Firstly a PLC programmer should write code so that it can be easily understood. Documentation and structure are essential. This often involves a working knowledge of the plant or process, a good PLC should be able to solve engineering problems from a specification, not just produce lines of code. From my experience the best PLC programmers are always firstly engineers.
Secondly the end user should never need to look at the PLC programmer's code this might seem a contradiction of point one but a good program will perform without intervention. I work on the theory if something looks rushed and untidy it usually is.
Thirdly think robustness this means if a machine or process stops the operator / technician should know why straight away, diagnosing software faults should not require a specialist. With the implementation of field busses and integrated devices this becomes increasingly problematic as programmers often adopt the Idea of it works leave it, upon the first failure nobody can ever diagnose the issue. When using new technologies time should be sent looking at the functionality. In a recent project I managed to mimic the entire Profibus network with over 50 drives into the SCADA, two days later a drive failed and an operator was able to show the maintenance guy exactly where the fault was, the drive was replaced and production resumed within half an hour. Think information and look at what can hang up the operation.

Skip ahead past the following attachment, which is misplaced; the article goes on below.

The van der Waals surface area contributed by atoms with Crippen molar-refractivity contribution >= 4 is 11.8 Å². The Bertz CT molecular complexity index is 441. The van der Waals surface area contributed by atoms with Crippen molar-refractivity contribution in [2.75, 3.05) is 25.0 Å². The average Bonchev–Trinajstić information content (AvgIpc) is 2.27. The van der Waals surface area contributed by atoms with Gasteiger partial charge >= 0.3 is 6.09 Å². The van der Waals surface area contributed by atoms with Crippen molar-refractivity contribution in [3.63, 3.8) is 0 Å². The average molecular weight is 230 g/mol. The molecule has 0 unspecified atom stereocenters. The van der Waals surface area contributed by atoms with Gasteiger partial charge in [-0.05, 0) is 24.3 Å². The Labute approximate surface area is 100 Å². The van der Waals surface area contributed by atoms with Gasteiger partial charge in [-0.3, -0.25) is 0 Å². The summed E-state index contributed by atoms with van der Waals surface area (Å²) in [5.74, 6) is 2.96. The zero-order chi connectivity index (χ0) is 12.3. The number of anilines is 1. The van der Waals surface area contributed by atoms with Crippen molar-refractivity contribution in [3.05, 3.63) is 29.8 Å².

One good technique I have found on making code more robust is sequential counts; I have spent the last 5 years developing my own ladder sequential…[ad_2]
Sourced from by Mark Till